Xbox Game Pass made incredible strides in its first year


How’s it working out for you?

Today marks the one-year anniversary of Xbox Game Pass. Let’s take a look at how the service has evolved over the past 12 months.

When it launched in June 2017, Xbox Game Pass served a specific niche. For $10 per month, people could download (download, not stream — it’s an important distinction) dated first- and third-party games. It was a way to fill time between big, new releases. With 100-some titles in the program, people could try a bunch of indie games they never would’ve bought. And, all of Xbox’s most well-known properties were there to act as the main attractions. For example, anyone who didn’t play Halo 5in 2015 could ostensibly rent it through Xbox Game Pass for a fraction of the game’s retail cost, while also getting access to the rest of the Game Pass library.

Xbox Game Pass’ greatest strength is that it created the perception of value. Video games are expensive; $10 each month is relatively inexpensive. This is a way to play a lot of video games for little money. That’s value. Even if you don’t permanently own those games, it’s a way to experience them.

Last May, I wrote that Xbox Game Pass isn’t the Netflix of video games because nothing can be the Netflix of video games. Netflix’s ace in the hole is that it produces premium content that can’t be found on other services. No game studio or publisher can reasonably adopt that model. Margins on high-budget games are so razor-thin that it isn’t feasible for something to launch exclusively as part of a subscription service. They’re always going to be available for $60 at retail.

Unexpectedly, Xbox got closer than I would’ve ever imagined. In January, Xbox announced that every first-party title would be immediately added to Xbox Game Pass. So, when Halo 6finally releases, it’ll be playable through Game Pass for $10 on launch day. That’s absolutely tremendous.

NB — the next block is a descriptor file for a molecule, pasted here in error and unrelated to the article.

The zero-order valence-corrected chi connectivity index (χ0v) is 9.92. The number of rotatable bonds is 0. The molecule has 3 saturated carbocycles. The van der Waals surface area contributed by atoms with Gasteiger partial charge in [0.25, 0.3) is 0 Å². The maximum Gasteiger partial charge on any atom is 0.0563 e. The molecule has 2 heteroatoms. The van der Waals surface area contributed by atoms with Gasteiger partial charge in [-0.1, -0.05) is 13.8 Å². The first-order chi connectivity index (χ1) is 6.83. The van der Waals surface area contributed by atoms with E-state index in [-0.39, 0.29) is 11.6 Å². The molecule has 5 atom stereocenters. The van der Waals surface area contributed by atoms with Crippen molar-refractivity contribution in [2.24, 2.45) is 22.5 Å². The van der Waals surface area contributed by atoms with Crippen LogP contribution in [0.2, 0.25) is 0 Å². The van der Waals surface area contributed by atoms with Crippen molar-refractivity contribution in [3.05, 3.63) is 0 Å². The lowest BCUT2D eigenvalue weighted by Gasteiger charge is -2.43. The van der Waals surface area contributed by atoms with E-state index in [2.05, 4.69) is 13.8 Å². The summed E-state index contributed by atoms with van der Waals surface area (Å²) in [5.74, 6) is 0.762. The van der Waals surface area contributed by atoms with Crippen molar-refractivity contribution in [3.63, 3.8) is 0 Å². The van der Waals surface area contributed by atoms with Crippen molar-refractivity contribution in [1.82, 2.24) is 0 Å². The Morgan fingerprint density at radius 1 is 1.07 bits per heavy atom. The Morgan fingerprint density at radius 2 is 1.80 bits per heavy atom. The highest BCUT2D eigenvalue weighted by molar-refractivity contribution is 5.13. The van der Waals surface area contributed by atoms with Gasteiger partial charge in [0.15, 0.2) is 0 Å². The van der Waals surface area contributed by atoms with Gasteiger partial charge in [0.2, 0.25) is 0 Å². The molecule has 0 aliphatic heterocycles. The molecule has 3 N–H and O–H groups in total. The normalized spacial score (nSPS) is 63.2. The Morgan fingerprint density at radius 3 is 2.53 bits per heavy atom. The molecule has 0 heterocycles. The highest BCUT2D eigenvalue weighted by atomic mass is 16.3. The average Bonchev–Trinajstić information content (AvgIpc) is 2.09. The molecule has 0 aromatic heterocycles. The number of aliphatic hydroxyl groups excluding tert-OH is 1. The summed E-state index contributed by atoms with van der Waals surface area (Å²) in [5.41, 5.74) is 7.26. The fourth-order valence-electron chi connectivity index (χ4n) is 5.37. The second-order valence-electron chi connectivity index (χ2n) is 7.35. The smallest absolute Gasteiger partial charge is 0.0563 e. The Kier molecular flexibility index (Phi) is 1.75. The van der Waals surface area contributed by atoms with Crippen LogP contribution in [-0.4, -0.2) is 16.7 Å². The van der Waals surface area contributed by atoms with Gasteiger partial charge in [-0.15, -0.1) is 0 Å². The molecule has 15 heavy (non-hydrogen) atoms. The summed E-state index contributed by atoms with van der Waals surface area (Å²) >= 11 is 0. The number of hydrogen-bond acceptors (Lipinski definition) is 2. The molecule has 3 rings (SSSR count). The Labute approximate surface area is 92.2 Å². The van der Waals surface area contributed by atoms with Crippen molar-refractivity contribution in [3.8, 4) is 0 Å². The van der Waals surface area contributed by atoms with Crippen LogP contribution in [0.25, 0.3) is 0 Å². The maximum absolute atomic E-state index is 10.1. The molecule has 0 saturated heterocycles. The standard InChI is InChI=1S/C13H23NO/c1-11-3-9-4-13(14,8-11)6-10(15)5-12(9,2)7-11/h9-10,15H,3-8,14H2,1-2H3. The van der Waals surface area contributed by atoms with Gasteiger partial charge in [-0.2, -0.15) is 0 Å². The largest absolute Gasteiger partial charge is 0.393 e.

It’s also so unorthodox. To some extent, Xbox Game Pass is surely going to cannibalize the full-price sales of new high-profile Xbox titles. It must be worth it, though. The business brains must have figured out that a bunch of recurring $10 month-to-month subscriptions will work out more favorably than fewer $60 retail sales.

Our case studies thus far are limited but also significant. Sea of Thieveshad more than two million players in its first week; State of Decay 2broke one million in its first two days. Xbox has started revealing player counts rather than net sales. You can bet Xbox Game Pass is the reason why. Still, it’s getting people to play games and that’s what’s important.

However, if this first-party model isn’t profitable in the long-term, Microsoft has painted itself into a corner. There’s no way to take back the “day one Xbox exclusives” thing and keep the program alive. That loss in perceived value is too great. Xbox would need to shut down Game Pass altogether.

That’s a concern for another day, though. By all accounts, Xbox Game Pass seems to be healthy and profitable and celebrated. Maybe it’s still not Netflix for video games, but the first year made significant and unforeseen strides in turning Xbox Game Pass into a service that people want to subscribe to. That is the definition of value.